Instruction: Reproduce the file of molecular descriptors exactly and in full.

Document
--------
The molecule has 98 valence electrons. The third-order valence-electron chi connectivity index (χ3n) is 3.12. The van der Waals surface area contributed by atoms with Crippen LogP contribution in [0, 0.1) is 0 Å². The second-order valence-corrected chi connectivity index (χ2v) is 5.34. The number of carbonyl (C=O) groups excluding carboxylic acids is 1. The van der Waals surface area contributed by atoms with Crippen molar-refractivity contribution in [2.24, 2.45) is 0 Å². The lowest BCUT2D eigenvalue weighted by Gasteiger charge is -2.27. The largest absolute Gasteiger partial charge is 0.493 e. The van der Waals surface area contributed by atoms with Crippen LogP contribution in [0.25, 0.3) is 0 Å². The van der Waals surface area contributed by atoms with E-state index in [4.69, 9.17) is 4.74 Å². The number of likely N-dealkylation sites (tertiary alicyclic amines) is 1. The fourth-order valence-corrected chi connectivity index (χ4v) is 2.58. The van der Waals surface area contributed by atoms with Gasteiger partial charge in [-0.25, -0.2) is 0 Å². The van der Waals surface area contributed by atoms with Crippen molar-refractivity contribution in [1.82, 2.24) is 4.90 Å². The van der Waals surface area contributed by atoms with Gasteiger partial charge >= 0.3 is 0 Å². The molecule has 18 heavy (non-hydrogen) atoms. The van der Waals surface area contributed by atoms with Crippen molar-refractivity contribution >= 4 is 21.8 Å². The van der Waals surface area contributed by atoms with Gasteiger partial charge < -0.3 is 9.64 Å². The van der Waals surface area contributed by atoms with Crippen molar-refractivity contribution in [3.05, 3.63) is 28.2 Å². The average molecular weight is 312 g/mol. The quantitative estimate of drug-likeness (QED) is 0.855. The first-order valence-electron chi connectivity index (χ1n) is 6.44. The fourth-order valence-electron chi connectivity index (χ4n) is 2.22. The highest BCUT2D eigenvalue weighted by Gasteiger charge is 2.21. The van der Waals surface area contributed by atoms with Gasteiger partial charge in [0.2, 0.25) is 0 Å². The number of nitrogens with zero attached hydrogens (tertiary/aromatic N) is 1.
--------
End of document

The molecule has 98 valence electrons. The third-order valence-electron chi connectivity index (χ3n) is 3.12. The van der Waals surface area contributed by atoms with Crippen LogP contribution in [0, 0.1) is 0 Å². The second-order valence-corrected chi connectivity index (χ2v) is 5.34. The number of carbonyl (C=O) groups excluding carboxylic acids is 1. The van der Waals surface area contributed by atoms with Crippen molar-refractivity contribution in [2.24, 2.45) is 0 Å². The lowest BCUT2D eigenvalue weighted by Gasteiger charge is -2.27. The largest absolute Gasteiger partial charge is 0.493 e. The van der Waals surface area contributed by atoms with Crippen LogP contribution in [0.25, 0.3) is 0 Å². The van der Waals surface area contributed by atoms with E-state index in [4.69, 9.17) is 4.74 Å². The number of likely N-dealkylation sites (tertiary alicyclic amines) is 1. The fourth-order valence-corrected chi connectivity index (χ4v) is 2.58. The van der Waals surface area contributed by atoms with Gasteiger partial charge in [-0.25, -0.2) is 0 Å². The van der Waals surface area contributed by atoms with Crippen molar-refractivity contribution in [1.82, 2.24) is 4.90 Å². The van der Waals surface area contributed by atoms with Gasteiger partial charge >= 0.3 is 0 Å². The molecule has 18 heavy (non-hydrogen) atoms. The van der Waals surface area contributed by atoms with Crippen molar-refractivity contribution >= 4 is 21.8 Å². The van der Waals surface area contributed by atoms with Gasteiger partial charge < -0.3 is 9.64 Å². The van der Waals surface area contributed by atoms with Crippen molar-refractivity contribution in [3.05, 3.63) is 28.2 Å². The average molecular weight is 312 g/mol. The quantitative estimate of drug-likeness (QED) is 0.855. The first-order valence-electron chi connectivity index (χ1n) is 6.44. The fourth-order valence-electron chi connectivity index (χ4n) is 2.22. The highest BCUT2D eigenvalue weighted by Gasteiger charge is 2.21. The van der Waals surface area contributed by atoms with Gasteiger partial charge in [0.2, 0.25) is 0 Å². The number of nitrogens with zero attached hydrogens (tertiary/aromatic N) is 1.